One by one, the media outlets you know and love are falling prey to stealth marketing. Call the roll: The New York Times. The Wall Street Journal. NBC’s The Tonight Show. The Washington Post. And etc. (See here for all the details.)

And now Twitter has jumped in the pool. From MediaBistro’s All Twitter:


Twitter Launches ‘Native Ads’ On MoPub Platform



Twitter acquired ad platform MoPub way back in September of last year and, after a few months of almost no fanfare, has started to announce some new features which the company hopes will become a significant source of annual revenue.

Last week Twitter launched a mobile app promotion suite, and today MoPub have announced “native ads”, a new service that sells ads that blend directly into content on mobile devices.


The money quote:


The MoPub exchange reaches over one billion iOS and Android users, serving more than 130 billion ad requests each month, and MoPub believes the reach for its native advertising solution is “significantly larger”.


Laissez les bons tweets rouler, oui?

Not so much rolling, but roiling, is the rumpus over the brand names featured in New York’s statewide standardized English tests.

From the Associated Press:



NEW YORK (AP) — “Just Do It” has been a familiar Nike slogan for years, but some parents are wondering what it was doing on some of New York’s Common Core standardized English tests.

Brands including Barbie, iPod, Mug Root Beer and Life Savers showed up on the tests more than a million students in grades 3 through 8 took this month, leading to speculation it was some form of product placement advertising.

New York state education officials and the test publisher say the brand references were not paid product placement but just happened to be contained in previously published passages selected for the tests.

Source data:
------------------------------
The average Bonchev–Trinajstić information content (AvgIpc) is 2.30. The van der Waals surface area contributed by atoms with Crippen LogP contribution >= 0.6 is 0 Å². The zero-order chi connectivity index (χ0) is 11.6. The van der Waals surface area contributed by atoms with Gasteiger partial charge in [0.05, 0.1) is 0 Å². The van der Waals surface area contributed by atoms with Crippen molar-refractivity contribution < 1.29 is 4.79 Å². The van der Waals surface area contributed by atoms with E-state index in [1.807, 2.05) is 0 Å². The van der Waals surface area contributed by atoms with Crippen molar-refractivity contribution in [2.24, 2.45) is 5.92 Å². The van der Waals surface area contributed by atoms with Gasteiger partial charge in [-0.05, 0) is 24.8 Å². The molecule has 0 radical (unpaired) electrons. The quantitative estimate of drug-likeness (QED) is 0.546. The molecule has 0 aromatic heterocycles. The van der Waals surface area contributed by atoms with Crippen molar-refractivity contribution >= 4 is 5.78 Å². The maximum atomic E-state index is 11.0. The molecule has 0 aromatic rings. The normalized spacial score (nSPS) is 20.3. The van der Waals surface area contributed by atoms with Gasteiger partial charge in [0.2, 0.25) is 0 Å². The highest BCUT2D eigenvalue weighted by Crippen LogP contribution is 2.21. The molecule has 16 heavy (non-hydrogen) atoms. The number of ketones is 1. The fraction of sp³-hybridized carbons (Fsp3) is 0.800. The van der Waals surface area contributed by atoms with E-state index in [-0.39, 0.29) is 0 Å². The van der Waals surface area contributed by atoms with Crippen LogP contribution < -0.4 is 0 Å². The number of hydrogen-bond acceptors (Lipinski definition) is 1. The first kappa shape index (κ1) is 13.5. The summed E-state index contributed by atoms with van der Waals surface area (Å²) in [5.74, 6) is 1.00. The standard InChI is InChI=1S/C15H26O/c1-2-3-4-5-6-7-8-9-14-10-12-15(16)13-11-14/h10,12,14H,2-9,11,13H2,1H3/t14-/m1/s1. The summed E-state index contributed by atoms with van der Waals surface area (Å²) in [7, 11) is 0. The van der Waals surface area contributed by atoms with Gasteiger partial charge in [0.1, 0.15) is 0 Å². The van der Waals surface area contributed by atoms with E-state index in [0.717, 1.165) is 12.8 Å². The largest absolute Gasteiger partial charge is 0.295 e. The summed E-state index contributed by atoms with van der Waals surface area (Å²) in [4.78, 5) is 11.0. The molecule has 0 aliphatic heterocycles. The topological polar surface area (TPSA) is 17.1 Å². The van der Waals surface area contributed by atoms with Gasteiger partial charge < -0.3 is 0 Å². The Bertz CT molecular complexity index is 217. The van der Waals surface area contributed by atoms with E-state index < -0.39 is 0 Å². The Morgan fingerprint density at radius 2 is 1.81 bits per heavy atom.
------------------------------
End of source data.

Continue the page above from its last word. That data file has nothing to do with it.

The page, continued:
But some folks aren’t so sure. “It just seems so unnecessary,” Josh Golin, associate director of the Campaign for a Commercial-Free Childhood, told the AP. “It would be horrible if they were getting paid for it,” he added. “But even if they’re not, it’s taking something that should not be a commercial experience and commercializing it.”

The testing company and New York education officials say they’re not responsible for the presence of the brand names in the statewide tests.


Representatives of the New York State Education Department and Pearson, the education publishing giant with a $32 million five-year contract to develop New York’s tests, said the companies did not pay for the exposure.

“There are no product placement deals between us, Pearson or anyone else,” said Tom Dunn, an Education Department spokesman. “No deals. No money. We use authentic texts. If the author chose to use a brand name in the original, we don’t edit.”


Lots of back-and-forth ensues in the AP report.

Your back-and-forth goes here.


John R. Carroll is media analyst for NPR's Here & Now and senior news analyst for WBUR in Boston. He also writes at Campaign Outsider and It's Good to Live in a Two-Daily Town.
John R. Carroll has 305 post(s) on Sneak Adtack